Top 5 Worst Video Game Moments Of 2016
It hasn’t all be sunshine and rainbows, however, as the higher the bar of quality across the board, the easier it is for many to slip underneath. And we’re not talking about games that were just wide of the mark – I’m saying the sorts of things you’re about to read about, simply do not belong in an industry that’s otherwise making leaps and bounds in the right direction.
Video games continue to be one of the most lucrative entertainment mediums in the world, but that doesn’t mean there aren’t a few misguided decisions along the way…
Keiji Inafune Admitting Mighty No. 9 Was “Better Than Nothing”
Like a student hitting the headline and still having a ton of paragraphs to go, Keiji Inafune and the folks over at Comcept must’ve thought “F**k it, it’ll do” before shipping Mighty No. 9.
With graphics that were positively PS2-like, gameplay about as enjoyable as using a Kinect and voice acting that was just laughable, MM9 played about as good as it looked, yet stung like a hornet once you remembered it was worth four million dollars.
In the end, the feedback and consensus was too negative and widespread for Inafune to ignore, and in a livestream he was translated as saying the game was “Better than nothing.”
A later update clarified that what Inafune had actually said was “I own all the problems”, which isn’t really much better, to be honest. Think of how much you could do with four million dollars
Niantic Breaking Pokémon GO
Metallica may have claimed they’re the ‘Lords of Summer’ in a new track, but there’s one name that absolutely dominated 2016’s brightest months: Pokémon GO.
Or at least, it did… for a few weeks, until Niantic removed the tracking functionality inherent to how you play the game (y’know, actually finding said Pokémon), thereby breaking its core appeal. They eventually patched in a ‘Sightings’ option to give you an indication that a given creature is in your area, but with no idea of what direction or any distance, it makes any sense of filling your Pokédex a case of blind luck.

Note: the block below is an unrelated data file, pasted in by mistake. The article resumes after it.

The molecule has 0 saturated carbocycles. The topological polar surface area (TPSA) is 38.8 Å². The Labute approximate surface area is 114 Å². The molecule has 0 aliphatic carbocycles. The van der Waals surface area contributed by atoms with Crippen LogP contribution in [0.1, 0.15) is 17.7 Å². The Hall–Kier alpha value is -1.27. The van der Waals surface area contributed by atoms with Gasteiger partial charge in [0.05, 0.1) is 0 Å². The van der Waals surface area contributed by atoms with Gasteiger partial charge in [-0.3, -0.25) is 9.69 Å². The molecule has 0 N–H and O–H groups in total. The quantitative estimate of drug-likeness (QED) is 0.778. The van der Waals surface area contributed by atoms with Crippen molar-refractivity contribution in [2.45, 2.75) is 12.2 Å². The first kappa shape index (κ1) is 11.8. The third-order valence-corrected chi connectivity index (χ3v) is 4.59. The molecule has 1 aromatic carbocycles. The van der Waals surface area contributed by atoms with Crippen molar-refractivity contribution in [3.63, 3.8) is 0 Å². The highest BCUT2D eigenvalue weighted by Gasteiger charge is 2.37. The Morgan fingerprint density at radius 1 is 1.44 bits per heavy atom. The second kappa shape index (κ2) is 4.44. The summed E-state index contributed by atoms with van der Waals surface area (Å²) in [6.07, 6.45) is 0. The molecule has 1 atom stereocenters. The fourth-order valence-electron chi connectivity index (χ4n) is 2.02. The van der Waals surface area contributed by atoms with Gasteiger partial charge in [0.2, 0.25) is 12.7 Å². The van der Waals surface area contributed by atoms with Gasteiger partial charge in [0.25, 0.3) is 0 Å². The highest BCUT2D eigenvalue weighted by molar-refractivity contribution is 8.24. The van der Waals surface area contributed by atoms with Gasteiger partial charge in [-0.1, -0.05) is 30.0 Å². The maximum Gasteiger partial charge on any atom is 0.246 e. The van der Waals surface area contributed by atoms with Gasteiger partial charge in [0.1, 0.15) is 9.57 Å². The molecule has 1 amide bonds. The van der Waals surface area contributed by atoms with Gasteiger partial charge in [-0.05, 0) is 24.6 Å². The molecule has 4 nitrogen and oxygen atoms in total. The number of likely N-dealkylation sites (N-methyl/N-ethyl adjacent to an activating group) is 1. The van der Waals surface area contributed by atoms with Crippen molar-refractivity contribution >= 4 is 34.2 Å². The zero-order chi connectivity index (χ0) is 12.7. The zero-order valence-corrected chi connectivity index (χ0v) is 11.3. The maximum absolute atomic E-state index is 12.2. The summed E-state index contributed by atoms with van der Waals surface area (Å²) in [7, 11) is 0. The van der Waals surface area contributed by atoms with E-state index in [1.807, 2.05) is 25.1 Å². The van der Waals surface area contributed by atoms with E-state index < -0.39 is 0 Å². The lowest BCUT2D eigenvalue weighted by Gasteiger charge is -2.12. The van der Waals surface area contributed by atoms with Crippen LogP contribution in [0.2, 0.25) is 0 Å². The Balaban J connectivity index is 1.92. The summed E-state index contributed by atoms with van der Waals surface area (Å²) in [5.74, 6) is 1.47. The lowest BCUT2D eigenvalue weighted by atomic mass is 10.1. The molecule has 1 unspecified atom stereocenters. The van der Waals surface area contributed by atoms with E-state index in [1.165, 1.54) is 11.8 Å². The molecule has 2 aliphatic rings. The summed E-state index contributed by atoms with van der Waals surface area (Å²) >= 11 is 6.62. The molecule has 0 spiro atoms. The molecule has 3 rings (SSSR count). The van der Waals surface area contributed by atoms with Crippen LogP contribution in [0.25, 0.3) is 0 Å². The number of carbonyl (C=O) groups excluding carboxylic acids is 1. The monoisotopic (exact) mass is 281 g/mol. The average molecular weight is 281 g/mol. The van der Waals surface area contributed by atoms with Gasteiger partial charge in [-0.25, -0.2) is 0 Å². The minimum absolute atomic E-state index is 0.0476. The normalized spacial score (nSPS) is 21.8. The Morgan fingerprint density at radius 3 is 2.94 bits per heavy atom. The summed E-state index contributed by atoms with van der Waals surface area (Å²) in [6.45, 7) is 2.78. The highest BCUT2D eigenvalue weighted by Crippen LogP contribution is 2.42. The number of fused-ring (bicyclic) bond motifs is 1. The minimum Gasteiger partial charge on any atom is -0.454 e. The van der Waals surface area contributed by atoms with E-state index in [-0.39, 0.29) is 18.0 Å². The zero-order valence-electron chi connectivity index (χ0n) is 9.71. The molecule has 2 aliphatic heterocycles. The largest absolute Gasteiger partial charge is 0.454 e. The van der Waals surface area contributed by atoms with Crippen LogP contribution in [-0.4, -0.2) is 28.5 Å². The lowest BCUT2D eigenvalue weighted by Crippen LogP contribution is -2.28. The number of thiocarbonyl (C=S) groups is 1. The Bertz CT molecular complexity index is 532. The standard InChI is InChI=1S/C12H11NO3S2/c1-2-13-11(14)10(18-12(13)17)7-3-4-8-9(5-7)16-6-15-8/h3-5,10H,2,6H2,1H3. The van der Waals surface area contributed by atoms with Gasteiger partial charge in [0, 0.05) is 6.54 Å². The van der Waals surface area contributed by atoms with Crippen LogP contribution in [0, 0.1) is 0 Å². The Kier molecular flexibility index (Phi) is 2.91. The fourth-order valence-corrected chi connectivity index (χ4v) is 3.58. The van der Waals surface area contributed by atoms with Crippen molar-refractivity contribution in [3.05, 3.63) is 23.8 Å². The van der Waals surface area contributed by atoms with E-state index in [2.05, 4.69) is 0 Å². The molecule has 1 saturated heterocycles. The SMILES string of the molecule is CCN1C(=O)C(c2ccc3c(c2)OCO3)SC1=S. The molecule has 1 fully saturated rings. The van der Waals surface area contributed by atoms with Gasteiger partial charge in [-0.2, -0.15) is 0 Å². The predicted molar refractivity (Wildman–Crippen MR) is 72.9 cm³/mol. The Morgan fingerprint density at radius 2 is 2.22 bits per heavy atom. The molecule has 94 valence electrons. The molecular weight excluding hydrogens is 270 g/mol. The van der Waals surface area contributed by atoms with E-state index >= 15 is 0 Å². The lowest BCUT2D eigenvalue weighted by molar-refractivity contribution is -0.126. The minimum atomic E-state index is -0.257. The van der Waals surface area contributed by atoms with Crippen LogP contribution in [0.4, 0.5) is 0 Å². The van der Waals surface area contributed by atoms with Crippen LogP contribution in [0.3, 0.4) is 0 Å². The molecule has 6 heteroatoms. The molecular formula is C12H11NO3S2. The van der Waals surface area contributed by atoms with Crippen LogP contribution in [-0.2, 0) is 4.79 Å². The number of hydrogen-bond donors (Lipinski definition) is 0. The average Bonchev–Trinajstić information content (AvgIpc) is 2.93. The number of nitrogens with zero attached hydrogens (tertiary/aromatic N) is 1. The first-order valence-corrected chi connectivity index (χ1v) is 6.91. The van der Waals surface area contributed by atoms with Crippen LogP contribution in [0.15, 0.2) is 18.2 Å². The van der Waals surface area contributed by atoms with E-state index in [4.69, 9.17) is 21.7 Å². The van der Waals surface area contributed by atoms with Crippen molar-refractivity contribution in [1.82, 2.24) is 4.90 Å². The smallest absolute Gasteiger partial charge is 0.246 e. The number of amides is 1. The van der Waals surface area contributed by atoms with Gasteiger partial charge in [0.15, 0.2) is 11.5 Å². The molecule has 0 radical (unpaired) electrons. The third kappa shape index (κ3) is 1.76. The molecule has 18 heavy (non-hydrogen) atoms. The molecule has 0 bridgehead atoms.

To this day, you can’t reliably play Pokémon GO in any fashion other than walking around and just hoping something of worth will pop up, which is a far cry from the delightful state it first launched in.
Street Fighter V Lacking Even The Most Basic Features
A PR’s job when it comes to a game that launches with less than favourable reviews or a markedly negative spin, is to get out there and ‘do a Neo’. With the right mix of words and empathetical tone, occasionally a good ‘message from the developers’ can stop those bullets in mid air, whisper “No” and see them fall to the floor.
Then there’s what Capcom did with Street Fighter V, which is to say, they openly admitted a ton of essential things weren’t included in the game, as they “underestimated the popularity of some of the single-player features.”
Want to hazard a guess at what those things were?
How about no standard ‘vs. CPU’ mode (yes, really, you couldn’t fight the computer), no tutorial, no story mode and no online character select after you’d locked one in from the main menu. Heard about the characters all having new moves as part of something called ‘V Mechanics’?
The Horrible Controls In Star Fox Zero
If all the rumours are true about Nintendo’s NX, the company are learning from all the Wii U’s mistakes, innovating not only on storage media (the return of cartridges, HELL.YES) but also in creating a console that doesn’t have gimmicky features or motion controls in place of buttons.
Case in point: Star Fox Zero’s insistence on using the Wii U Gamepad as an aiming device. No classic controller or support for the Wiimote and Nunchuck here, oh no. Entire sections are also relegated not to the 50+ inch TV you’ve splashed out on, but the tiny screen in between your hands, because that’s how we like to pay 60 dollar titles – as if they were handhelds.
Add in random difficulty spikes and mission audio you may completely miss if the Gamepad’s speaker volume is turned down, and you have a maddeningly designed game that plays in the most confusing and unintuitive way possible.
What’s At The Centre Of The Galaxy ?
I love No Man’s Sky, but of all the lies (and at this stage, they are lies) that were said in the run-up to release about certain features that are now nowhere to be seen, one that made it in – and is still a massive disappointment – is the ‘reveal’ at the centre of the galaxy.
See, I can get on board with the whole “The game is about exploration, that’s what you do, no specific goals or objectives, just… be…”, but then Sean Murray had to go out in a limb and state that there was something awaiting players at the centre of the galaxy. That was to be our purpose, the very reason we’re doing anything at all. Upgrading ships and suits was all in favour of discovering this illusive ‘thing’ that only a handful of people would ever see.
It’s… another galaxy! EXPLORE!!!!!
#Top 5 Worst Video Game Moments Of 2016